Dallas — Bruce Wood Dance stunned again with Embrace, presented at the Moody Performance Hall June 14-15, and the structure of the concert offered a perfectly balanced plate. Of the three dances, patrons were treated to one work from the late founder and namesake, one from in-house talent, and one from a guest artist outside DFW.
Joy Bollinger’s 2016 hit Carved in Stone returned for the same glorious results. From the opening picture of a group of upstage-facing dancers, hunched over as if mimicking the pillars around them, the choreography organically unfolded with gradually larger movements. Timed perfectly with the music and impressively synchronized, the shapes and transitions grew more complex, but always with a strong connection between the dancers. Seth York’s seamless, articulate solo found breathtaking balance between the pedestrian movement and more acrobatic rolls.
When the other dancers entered again, it was an endless chain of grace, where the eye can easily jump from one artist to the next, yet the viewer can still feel connected to the whole. Circular choreography such as turning bodies, spiraling pathways, and rounded shapes kept the energy alive. A duet between Gabriel Speiller and Olivia Rehrman delivered a poignant moment with exquisite lines and vocabulary, but it was the execution that gave an emotional punch. Speiller lovingly manipulated and refined Bryant through the partnering, not because she’s one to dominate but rather one to cherish.
Bruce Wood’s 2004 work Dark Matter is perhaps the most un-Bruce dance I’ve seen. Sure, his signature choreography and patterns emerged throughout, but the overall mood combined elements and aesthetics usually found separately in his repertoire. It’s dramatic yet still quirky, emotional with random humor, and theatrical beyond most.
The blank white mask, placed in unusual places on the head for each dancer who wore it, was only one of the features that made this work deliciously odd. A volleyball was dropped and rolled at seemingly arbitrary times, and props such as suitcases, pieces of paper handed out like invitations, and a clipboard held by a likely important person gave the dance more of a narrative structure. Sergei Prokofiev’s music provided a large range of accents and moods to complement the choreography and transitions. It was like an eerie dream where things were just slightly off, and upon waking, only the images and feelings remained, too puzzling for words.
Forbidden Paths, the world premiere by guest Garrett Smith, was a perfect example of how to convey cultural and political commentary through dance. Drawing on the dancing bans currently in place around the world as inspiration, he used evocative poses, dynamics, and vocabulary that pointed to the original idea yet transcended it as well, allowing the audience members to use their own experiences to find meaning.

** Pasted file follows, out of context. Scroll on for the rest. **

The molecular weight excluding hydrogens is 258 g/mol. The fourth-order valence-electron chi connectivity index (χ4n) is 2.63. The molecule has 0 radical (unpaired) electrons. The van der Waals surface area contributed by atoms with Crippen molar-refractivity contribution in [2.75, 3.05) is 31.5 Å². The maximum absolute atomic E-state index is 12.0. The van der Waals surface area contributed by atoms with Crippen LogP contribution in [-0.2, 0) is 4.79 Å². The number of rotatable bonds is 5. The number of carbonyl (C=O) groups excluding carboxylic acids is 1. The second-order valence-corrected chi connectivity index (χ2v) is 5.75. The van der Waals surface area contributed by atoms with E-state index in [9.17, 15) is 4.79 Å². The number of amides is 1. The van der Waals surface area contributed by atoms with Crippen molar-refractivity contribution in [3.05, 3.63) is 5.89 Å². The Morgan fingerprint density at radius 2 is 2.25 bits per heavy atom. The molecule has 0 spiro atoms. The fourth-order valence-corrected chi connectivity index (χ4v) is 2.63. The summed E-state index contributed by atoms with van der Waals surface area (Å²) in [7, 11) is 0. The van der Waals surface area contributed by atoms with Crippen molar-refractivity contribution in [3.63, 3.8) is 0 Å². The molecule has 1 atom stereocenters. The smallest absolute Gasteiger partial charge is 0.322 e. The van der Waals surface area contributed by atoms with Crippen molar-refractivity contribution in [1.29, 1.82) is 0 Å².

For example, in the early moments of the work, hooded dancers moved in pairs or trios, communicating with each other but abruptly stopping before actually making contact with each other. While this could easily point to the hushed, anxious environment of forbidden dancing, it could easily allude to the larger concept of forbidden relationships. In another moment, members of an ensemble sat on the ground, their backs to the audience and hands bound behind them. While a mournful Kyrie Eleison played, the sorrow of being punished for dancing in public could obviously parallel the agony for another unjust penalty. The frequent motif of a hand over the mouth shouted volumes.
Smith used a variety of music, including some with Middle Eastern instruments for an earthy aesthetic equally matched by his vocabulary. Although he’s considered a contemporary choreographer, his style for this work had the intensity and dynamics of hip-hop. The dancers’ passionate execution pulled at the heartstrings with the messages their movements conveyed, but also impressed with their handling of a quality that moved beyond what we saw last year.
All of these facets proved my original point about his work, but if that’s not enough to convince, then the ending definitely did. After a forceful unison segment and an anguished, brilliant solo by Cole Vernon, the entire cast lined up downstage as close to the audience as they could. The clarity and power of fervent gazes and stomping feet were accentuated by dancers reaching towards the audience at different times — imploring them to hear and respond.
As with last summer’s guest artist piece (Yin Yue’s begin again), this will be on the year-end best list. It’s also one they’ll hopefully take with them to New York City in January for the invitation of a lifetime.
One of Bruce Wood’s dreams was to have his company perform at the Joyce Theater, a historic venue solely for dance in Manhattan’s Chelsea neighborhood. They’ve been chosen as part of American Dance Platform, which invites four NYC companies and four regional troupes to perform. BWD will share the stage with Rennie Harris Puremovement, Urban Bush Women, Limón Dance Company, Embodiment Project, Rosie Herrera Dance Theater, Dayton Contemporary Dance, and ODC/Dance. In fact, the promo graphic on the Joyce website for the entire event includes one of Sharen Bradford’s pictures of Bruce Wood Dance.
Bruce Wood Dance has long been one of the region’s finest dance companies; now the country can rightfully embrace it as an American treasure.